Thursday, August 2, 2012

Sleeping Beauty: More Like Magic Mike Than You Might Think

As someone who writes on gender and the body, I practically *had* to see Julia Leigh's Sleeping Beauty, being, as it is, about a woman who agrees to be heavily sedated in a room alone with paying customers. What I expected was an extended version of the bizarro masked ball/orgy in Eyes Wide Shut. What I got was a pretty clear-eyed examination of how bodies, beautiful or no, get consensually commodified.

The film follows Lucy (Emily Browning, who you might remember from Sucker Punch, aka, the movie I kinda liked that the rest of universe hated), a university student putting herself through school with the help of several odd jobs and without the help of her alcoholic and thieving mother. Early on, she demonstrates a detached relationship to her own sexuality. One scene has her deciding which stranger to sleep with in a bar and when based on a coin toss. Therefore, when she answers an ad in the student paper (!) for a job in the sex industry that involves a full-body inspection and a threat about the consequences of indiscretion, she's not too thrown.

Lucy begins her new job by wearing lingerie at dinner parties and serving wine and brandy to tuxedoed old men, and is eventually "promoted" to the role referenced by the title--she drinks a tea spiked with the mother of all sleeping pills and lies naked in a room where clients are ushered in, admonished not "to penetrate or leave marks," and left alone with her for unspecified amounts of time. If this sounds at all erotic, I'm not explaining it right. We see what a selection of the men do (it ranges from the poignantly mundane to the pathetically, and ominously, dominant), but Lucy remembers nothing, and earns enough for a sweet penthouse apartment.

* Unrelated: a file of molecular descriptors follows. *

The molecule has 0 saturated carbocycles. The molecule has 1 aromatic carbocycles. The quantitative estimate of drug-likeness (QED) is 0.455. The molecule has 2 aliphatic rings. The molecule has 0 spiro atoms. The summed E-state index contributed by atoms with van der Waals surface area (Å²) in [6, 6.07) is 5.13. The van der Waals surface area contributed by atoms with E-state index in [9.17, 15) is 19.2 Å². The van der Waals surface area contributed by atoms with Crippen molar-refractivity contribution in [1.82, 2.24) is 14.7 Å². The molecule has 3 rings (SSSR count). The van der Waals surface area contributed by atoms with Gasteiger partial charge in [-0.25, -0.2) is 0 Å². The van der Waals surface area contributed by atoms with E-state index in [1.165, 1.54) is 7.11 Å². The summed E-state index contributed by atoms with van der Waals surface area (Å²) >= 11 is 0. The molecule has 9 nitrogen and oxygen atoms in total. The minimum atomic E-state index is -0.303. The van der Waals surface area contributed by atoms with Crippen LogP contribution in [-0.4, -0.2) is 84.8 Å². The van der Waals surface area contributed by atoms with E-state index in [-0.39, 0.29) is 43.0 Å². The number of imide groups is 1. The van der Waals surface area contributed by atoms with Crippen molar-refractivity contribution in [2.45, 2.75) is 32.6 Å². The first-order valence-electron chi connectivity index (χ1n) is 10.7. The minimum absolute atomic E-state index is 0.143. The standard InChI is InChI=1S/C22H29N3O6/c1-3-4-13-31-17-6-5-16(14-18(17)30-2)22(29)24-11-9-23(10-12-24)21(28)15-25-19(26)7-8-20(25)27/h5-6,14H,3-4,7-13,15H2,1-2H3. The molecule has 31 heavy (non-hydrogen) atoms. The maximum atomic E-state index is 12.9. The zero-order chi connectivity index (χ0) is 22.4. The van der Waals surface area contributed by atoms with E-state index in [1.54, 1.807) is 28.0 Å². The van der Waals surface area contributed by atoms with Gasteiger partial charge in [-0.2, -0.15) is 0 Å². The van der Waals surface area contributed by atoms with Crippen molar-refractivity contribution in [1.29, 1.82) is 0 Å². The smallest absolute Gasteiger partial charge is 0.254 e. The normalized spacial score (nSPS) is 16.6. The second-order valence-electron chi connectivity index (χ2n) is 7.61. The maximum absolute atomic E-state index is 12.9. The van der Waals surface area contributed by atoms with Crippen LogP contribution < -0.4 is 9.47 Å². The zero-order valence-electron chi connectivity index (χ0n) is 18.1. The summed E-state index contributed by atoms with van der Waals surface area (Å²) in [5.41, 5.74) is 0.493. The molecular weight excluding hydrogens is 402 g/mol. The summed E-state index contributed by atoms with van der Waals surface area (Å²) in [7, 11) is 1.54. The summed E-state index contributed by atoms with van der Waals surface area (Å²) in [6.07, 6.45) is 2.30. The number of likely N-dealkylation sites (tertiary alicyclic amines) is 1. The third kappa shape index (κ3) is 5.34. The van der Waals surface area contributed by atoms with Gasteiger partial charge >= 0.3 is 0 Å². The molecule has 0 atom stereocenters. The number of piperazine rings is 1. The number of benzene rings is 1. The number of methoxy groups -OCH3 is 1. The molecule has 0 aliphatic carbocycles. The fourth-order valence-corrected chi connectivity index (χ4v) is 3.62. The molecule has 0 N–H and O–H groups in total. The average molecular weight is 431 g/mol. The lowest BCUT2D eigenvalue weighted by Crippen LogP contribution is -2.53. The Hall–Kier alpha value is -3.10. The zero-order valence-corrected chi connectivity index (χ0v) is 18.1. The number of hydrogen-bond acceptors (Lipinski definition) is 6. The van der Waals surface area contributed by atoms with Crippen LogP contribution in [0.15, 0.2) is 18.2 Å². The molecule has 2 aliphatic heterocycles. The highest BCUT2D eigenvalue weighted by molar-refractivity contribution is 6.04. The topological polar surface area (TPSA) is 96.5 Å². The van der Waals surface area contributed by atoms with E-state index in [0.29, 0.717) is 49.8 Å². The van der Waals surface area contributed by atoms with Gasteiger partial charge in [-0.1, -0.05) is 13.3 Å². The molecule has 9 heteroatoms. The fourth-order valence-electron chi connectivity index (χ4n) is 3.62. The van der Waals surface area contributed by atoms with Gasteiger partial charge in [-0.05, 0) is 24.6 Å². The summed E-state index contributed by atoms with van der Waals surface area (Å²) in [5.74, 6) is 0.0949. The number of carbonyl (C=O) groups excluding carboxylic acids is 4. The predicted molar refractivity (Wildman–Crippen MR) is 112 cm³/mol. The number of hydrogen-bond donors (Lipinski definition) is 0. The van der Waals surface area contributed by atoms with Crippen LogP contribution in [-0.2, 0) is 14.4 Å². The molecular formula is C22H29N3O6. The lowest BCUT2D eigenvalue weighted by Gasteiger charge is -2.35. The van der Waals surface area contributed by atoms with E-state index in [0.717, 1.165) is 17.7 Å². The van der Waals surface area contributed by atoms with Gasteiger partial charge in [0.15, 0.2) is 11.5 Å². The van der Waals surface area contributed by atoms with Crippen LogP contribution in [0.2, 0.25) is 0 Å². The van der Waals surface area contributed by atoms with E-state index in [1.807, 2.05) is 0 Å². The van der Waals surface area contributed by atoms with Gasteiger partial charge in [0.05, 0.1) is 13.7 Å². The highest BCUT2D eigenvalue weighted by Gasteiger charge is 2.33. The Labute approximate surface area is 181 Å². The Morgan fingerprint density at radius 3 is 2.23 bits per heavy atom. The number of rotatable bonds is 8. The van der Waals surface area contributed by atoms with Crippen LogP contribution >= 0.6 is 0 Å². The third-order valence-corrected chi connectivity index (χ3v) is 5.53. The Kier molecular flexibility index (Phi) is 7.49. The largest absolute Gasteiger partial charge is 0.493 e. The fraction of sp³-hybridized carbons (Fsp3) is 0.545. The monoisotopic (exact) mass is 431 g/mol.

And here's where the comparisons to Magic Mike come in--Lucy, baffingly, despite making major bank, does not quit her other jobs as a waitress, copy girl, or university research subject. (The latter requires her to be, ahem, orally penetrated by some sort of esophageal balloon.) The reason, I think, is a not-quite subtle indication to the audience to realize the work is basically the same. All of it requires Lucy to disassociate herself from her body because the jobs are so soul-crushingly repetitive (and/or physically unpleasant) and to disassociate herself from her mind because she doesn't need a brain to do any of it. Herbert Marcuse, with his theory of surplus repression, would have a field day with this movie. The late great Frankfurt school philosopher argued that the modern world had to repress the body over and above what was necessary for social development because if it didn't, we would all go freaking crazy over how unsatisfying and unappealing our jobs are. To translate this argument into the sphere of erotic freelance work, which is supposed to be about pleasure, is actually pretty interesting.

Also, much like Channing Tatum, it matters that Emily Browning has a beautiful body, and the camera does not refrain from lingering over it, naked and clothed, for a good 30% of the movie (ballpark). Which, of course, implicates the audience in her objectification, and possibly her exploitation. Though Claire, the icy madam, promises her clients they are "safe" in the room with Lucy because "no one can see," of course we can. But Lucy can't. Her inability to connect with the experience in any way begins to drive her mad, indicating that the less literal iterations of alienating work will have a similar outcome. Sleeping Beauty is a pretty clever and cutting economic critique in an erotic fantasy's lingerie.

1 comment:

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